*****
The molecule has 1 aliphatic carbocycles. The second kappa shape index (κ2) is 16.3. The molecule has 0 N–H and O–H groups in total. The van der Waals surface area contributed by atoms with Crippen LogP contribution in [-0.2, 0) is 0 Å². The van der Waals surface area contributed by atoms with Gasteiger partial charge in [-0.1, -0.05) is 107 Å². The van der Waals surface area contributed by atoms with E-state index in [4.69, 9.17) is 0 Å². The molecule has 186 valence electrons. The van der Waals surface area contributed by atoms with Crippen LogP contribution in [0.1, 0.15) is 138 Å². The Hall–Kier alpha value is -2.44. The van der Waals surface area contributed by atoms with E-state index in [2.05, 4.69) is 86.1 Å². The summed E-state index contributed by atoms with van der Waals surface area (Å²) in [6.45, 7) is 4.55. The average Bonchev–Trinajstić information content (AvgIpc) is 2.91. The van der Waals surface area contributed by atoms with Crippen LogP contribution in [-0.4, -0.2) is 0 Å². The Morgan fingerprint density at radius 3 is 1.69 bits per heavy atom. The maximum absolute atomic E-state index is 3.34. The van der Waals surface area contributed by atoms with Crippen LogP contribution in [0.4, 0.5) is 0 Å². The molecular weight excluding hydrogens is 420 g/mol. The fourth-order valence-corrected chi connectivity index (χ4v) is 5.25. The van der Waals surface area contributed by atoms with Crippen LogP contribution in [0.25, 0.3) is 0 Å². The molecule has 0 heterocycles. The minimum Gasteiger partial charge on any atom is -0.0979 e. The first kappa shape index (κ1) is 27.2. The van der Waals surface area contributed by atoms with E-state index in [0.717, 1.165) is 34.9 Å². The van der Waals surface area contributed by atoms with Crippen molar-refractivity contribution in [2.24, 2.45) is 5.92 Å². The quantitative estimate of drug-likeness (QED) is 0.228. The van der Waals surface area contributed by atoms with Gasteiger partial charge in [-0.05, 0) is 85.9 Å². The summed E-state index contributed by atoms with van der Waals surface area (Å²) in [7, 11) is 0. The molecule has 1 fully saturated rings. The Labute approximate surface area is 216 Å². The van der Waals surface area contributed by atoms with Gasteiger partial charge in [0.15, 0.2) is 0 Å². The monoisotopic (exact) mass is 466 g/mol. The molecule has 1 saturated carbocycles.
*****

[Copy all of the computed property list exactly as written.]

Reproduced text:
The molecule has 1 aliphatic carbocycles. The second kappa shape index (κ2) is 16.3. The molecule has 0 N–H and O–H groups in total. The van der Waals surface area contributed by atoms with Crippen LogP contribution in [-0.2, 0) is 0 Å². The van der Waals surface area contributed by atoms with Gasteiger partial charge in [-0.1, -0.05) is 107 Å². The van der Waals surface area contributed by atoms with E-state index in [4.69, 9.17) is 0 Å². The molecule has 186 valence electrons. The van der Waals surface area contributed by atoms with Crippen LogP contribution in [0.1, 0.15) is 138 Å². The Hall–Kier alpha value is -2.44. The van der Waals surface area contributed by atoms with E-state index in [2.05, 4.69) is 86.1 Å². The summed E-state index contributed by atoms with van der Waals surface area (Å²) in [6.45, 7) is 4.55. The average Bonchev–Trinajstić information content (AvgIpc) is 2.91. The van der Waals surface area contributed by atoms with Crippen LogP contribution in [-0.4, -0.2) is 0 Å². The Morgan fingerprint density at radius 3 is 1.69 bits per heavy atom. The maximum absolute atomic E-state index is 3.34. The van der Waals surface area contributed by atoms with Crippen LogP contribution in [0.4, 0.5) is 0 Å². The molecular weight excluding hydrogens is 420 g/mol. The fourth-order valence-corrected chi connectivity index (χ4v) is 5.25. The van der Waals surface area contributed by atoms with Crippen LogP contribution in [0.25, 0.3) is 0 Å². The molecule has 0 heterocycles. The minimum Gasteiger partial charge on any atom is -0.0979 e. The first kappa shape index (κ1) is 27.2. The van der Waals surface area contributed by atoms with E-state index in [0.717, 1.165) is 34.9 Å². The van der Waals surface area contributed by atoms with Crippen molar-refractivity contribution in [2.24, 2.45) is 5.92 Å². The quantitative estimate of drug-likeness (QED) is 0.228. The van der Waals surface area contributed by atoms with Gasteiger partial charge in [-0.05, 0) is 85.9 Å². The summed E-state index contributed by atoms with van der Waals surface area (Å²) in [7, 11) is 0. The molecule has 1 fully saturated rings. The Labute approximate surface area is 216 Å². The van der Waals surface area contributed by atoms with Gasteiger partial charge in [0.15, 0.2) is 0 Å². The monoisotopic (exact) mass is 466 g/mol. The molecule has 1 saturated carbocycles.